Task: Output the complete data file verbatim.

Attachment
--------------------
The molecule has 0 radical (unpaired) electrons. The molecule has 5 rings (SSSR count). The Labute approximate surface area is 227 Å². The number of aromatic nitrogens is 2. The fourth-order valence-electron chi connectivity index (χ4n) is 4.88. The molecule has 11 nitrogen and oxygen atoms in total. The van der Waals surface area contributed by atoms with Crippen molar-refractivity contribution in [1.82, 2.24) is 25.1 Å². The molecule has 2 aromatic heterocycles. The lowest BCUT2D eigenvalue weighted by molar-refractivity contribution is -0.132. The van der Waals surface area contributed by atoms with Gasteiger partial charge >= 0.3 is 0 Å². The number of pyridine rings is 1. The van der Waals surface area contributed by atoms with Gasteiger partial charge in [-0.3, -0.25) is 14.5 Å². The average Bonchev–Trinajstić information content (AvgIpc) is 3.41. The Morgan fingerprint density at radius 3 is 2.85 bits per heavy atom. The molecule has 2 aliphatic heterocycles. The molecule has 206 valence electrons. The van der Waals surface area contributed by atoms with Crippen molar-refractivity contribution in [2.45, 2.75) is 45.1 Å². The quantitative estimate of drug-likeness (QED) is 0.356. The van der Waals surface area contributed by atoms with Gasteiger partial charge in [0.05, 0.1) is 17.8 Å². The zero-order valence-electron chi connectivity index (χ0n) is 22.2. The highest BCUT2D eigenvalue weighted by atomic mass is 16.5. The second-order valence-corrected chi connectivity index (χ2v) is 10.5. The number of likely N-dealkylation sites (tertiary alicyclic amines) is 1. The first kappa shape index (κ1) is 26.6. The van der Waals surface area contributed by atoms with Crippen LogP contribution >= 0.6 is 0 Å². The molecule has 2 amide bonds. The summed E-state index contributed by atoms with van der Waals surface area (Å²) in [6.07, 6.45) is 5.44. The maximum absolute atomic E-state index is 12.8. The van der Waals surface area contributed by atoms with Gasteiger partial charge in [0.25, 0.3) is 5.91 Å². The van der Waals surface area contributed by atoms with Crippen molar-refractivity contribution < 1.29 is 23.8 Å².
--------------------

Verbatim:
The molecule has 0 radical (unpaired) electrons. The molecule has 5 rings (SSSR count). The Labute approximate surface area is 227 Å². The number of aromatic nitrogens is 2. The fourth-order valence-electron chi connectivity index (χ4n) is 4.88. The molecule has 11 nitrogen and oxygen atoms in total. The van der Waals surface area contributed by atoms with Crippen molar-refractivity contribution in [1.82, 2.24) is 25.1 Å². The molecule has 2 aromatic heterocycles. The lowest BCUT2D eigenvalue weighted by molar-refractivity contribution is -0.132. The van der Waals surface area contributed by atoms with Gasteiger partial charge >= 0.3 is 0 Å². The number of pyridine rings is 1. The van der Waals surface area contributed by atoms with Gasteiger partial charge in [-0.3, -0.25) is 14.5 Å². The average Bonchev–Trinajstić information content (AvgIpc) is 3.41. The Morgan fingerprint density at radius 3 is 2.85 bits per heavy atom. The molecule has 2 aliphatic heterocycles. The molecule has 206 valence electrons. The van der Waals surface area contributed by atoms with Crippen molar-refractivity contribution in [2.45, 2.75) is 45.1 Å². The quantitative estimate of drug-likeness (QED) is 0.356. The van der Waals surface area contributed by atoms with Gasteiger partial charge in [0.05, 0.1) is 17.8 Å². The zero-order valence-electron chi connectivity index (χ0n) is 22.2. The highest BCUT2D eigenvalue weighted by atomic mass is 16.5. The second-order valence-corrected chi connectivity index (χ2v) is 10.5. The number of likely N-dealkylation sites (tertiary alicyclic amines) is 1. The first kappa shape index (κ1) is 26.6. The van der Waals surface area contributed by atoms with Crippen LogP contribution >= 0.6 is 0 Å². The molecule has 2 amide bonds. The summed E-state index contributed by atoms with van der Waals surface area (Å²) in [6.07, 6.45) is 5.44. The maximum absolute atomic E-state index is 12.8. The van der Waals surface area contributed by atoms with Gasteiger partial charge in [0.25, 0.3) is 5.91 Å². The van der Waals surface area contributed by atoms with Crippen molar-refractivity contribution < 1.29 is 23.8 Å².